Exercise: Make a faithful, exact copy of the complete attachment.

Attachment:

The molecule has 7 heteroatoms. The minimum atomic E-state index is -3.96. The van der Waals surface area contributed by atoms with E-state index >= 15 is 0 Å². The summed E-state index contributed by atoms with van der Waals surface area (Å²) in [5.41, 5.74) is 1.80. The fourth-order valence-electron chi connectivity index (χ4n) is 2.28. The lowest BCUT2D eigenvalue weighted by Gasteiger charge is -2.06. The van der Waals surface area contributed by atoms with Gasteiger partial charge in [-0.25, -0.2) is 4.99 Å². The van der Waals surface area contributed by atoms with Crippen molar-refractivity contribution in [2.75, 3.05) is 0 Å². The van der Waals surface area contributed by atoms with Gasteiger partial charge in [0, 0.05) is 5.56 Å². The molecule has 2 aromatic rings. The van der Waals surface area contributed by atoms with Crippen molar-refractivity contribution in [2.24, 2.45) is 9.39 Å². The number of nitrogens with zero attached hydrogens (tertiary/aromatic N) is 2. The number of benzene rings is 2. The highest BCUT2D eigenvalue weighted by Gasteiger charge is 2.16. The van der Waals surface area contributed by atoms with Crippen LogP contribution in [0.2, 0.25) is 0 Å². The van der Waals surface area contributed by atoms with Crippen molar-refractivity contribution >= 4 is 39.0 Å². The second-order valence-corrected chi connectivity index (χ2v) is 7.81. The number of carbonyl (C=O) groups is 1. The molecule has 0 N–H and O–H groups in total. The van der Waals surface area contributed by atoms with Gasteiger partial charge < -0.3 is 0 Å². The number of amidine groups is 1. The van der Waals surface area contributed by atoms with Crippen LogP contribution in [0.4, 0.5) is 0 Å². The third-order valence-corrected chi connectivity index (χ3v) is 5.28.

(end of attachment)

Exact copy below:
The molecule has 7 heteroatoms. The minimum atomic E-state index is -3.96. The van der Waals surface area contributed by atoms with E-state index >= 15 is 0 Å². The summed E-state index contributed by atoms with van der Waals surface area (Å²) in [5.41, 5.74) is 1.80. The fourth-order valence-electron chi connectivity index (χ4n) is 2.28. The lowest BCUT2D eigenvalue weighted by Gasteiger charge is -2.06. The van der Waals surface area contributed by atoms with Gasteiger partial charge in [-0.25, -0.2) is 4.99 Å². The van der Waals surface area contributed by atoms with Crippen molar-refractivity contribution in [2.75, 3.05) is 0 Å². The van der Waals surface area contributed by atoms with Gasteiger partial charge in [0, 0.05) is 5.56 Å². The molecule has 2 aromatic rings. The van der Waals surface area contributed by atoms with Crippen molar-refractivity contribution in [2.24, 2.45) is 9.39 Å². The number of nitrogens with zero attached hydrogens (tertiary/aromatic N) is 2. The number of benzene rings is 2. The highest BCUT2D eigenvalue weighted by Gasteiger charge is 2.16. The van der Waals surface area contributed by atoms with Crippen LogP contribution in [0.2, 0.25) is 0 Å². The van der Waals surface area contributed by atoms with Crippen molar-refractivity contribution >= 4 is 39.0 Å². The second-order valence-corrected chi connectivity index (χ2v) is 7.81. The number of carbonyl (C=O) groups is 1. The molecule has 0 N–H and O–H groups in total. The van der Waals surface area contributed by atoms with Gasteiger partial charge < -0.3 is 0 Å². The number of amidine groups is 1. The van der Waals surface area contributed by atoms with Crippen LogP contribution in [0.4, 0.5) is 0 Å². The third-order valence-corrected chi connectivity index (χ3v) is 5.28.